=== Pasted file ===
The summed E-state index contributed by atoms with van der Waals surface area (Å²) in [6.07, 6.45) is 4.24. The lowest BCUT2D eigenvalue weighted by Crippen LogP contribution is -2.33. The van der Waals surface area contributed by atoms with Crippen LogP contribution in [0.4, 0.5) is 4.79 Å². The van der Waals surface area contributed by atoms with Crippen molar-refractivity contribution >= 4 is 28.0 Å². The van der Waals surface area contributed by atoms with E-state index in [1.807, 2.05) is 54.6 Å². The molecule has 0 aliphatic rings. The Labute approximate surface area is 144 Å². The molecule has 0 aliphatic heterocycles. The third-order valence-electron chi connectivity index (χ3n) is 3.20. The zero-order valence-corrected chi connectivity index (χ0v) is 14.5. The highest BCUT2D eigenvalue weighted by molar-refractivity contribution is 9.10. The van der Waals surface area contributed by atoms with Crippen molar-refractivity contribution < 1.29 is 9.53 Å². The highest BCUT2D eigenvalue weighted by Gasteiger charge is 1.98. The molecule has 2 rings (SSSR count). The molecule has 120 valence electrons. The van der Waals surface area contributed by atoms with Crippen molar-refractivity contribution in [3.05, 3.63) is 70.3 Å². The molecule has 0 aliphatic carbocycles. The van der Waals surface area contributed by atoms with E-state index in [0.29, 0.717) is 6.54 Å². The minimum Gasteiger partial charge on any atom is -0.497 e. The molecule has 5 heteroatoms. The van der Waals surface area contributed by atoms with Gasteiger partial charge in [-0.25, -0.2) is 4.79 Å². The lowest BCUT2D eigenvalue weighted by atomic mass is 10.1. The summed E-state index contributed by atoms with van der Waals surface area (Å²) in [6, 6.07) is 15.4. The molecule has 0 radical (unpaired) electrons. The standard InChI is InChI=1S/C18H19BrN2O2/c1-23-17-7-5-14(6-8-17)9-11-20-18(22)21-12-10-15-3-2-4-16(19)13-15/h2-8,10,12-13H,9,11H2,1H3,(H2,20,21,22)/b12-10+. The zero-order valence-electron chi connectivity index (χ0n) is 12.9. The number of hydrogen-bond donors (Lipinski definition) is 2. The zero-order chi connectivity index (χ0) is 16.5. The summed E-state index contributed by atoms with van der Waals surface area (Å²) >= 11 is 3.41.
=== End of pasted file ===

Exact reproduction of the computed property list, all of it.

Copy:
The summed E-state index contributed by atoms with van der Waals surface area (Å²) in [6.07, 6.45) is 4.24. The lowest BCUT2D eigenvalue weighted by Crippen LogP contribution is -2.33. The van der Waals surface area contributed by atoms with Crippen LogP contribution in [0.4, 0.5) is 4.79 Å². The van der Waals surface area contributed by atoms with Crippen molar-refractivity contribution >= 4 is 28.0 Å². The van der Waals surface area contributed by atoms with E-state index in [1.807, 2.05) is 54.6 Å². The molecule has 0 aliphatic rings. The Labute approximate surface area is 144 Å². The molecule has 0 aliphatic heterocycles. The third-order valence-electron chi connectivity index (χ3n) is 3.20. The zero-order valence-corrected chi connectivity index (χ0v) is 14.5. The highest BCUT2D eigenvalue weighted by molar-refractivity contribution is 9.10. The van der Waals surface area contributed by atoms with Crippen molar-refractivity contribution < 1.29 is 9.53 Å². The highest BCUT2D eigenvalue weighted by Gasteiger charge is 1.98. The molecule has 2 rings (SSSR count). The molecule has 120 valence electrons. The van der Waals surface area contributed by atoms with Crippen molar-refractivity contribution in [3.05, 3.63) is 70.3 Å². The molecule has 0 aliphatic carbocycles. The van der Waals surface area contributed by atoms with E-state index in [0.29, 0.717) is 6.54 Å². The minimum Gasteiger partial charge on any atom is -0.497 e. The molecule has 5 heteroatoms. The van der Waals surface area contributed by atoms with Gasteiger partial charge in [-0.25, -0.2) is 4.79 Å². The lowest BCUT2D eigenvalue weighted by atomic mass is 10.1. The summed E-state index contributed by atoms with van der Waals surface area (Å²) in [6, 6.07) is 15.4. The molecule has 0 radical (unpaired) electrons. The standard InChI is InChI=1S/C18H19BrN2O2/c1-23-17-7-5-14(6-8-17)9-11-20-18(22)21-12-10-15-3-2-4-16(19)13-15/h2-8,10,12-13H,9,11H2,1H3,(H2,20,21,22)/b12-10+. The zero-order valence-electron chi connectivity index (χ0n) is 12.9. The number of hydrogen-bond donors (Lipinski definition) is 2. The zero-order chi connectivity index (χ0) is 16.5. The summed E-state index contributed by atoms with van der Waals surface area (Å²) >= 11 is 3.41.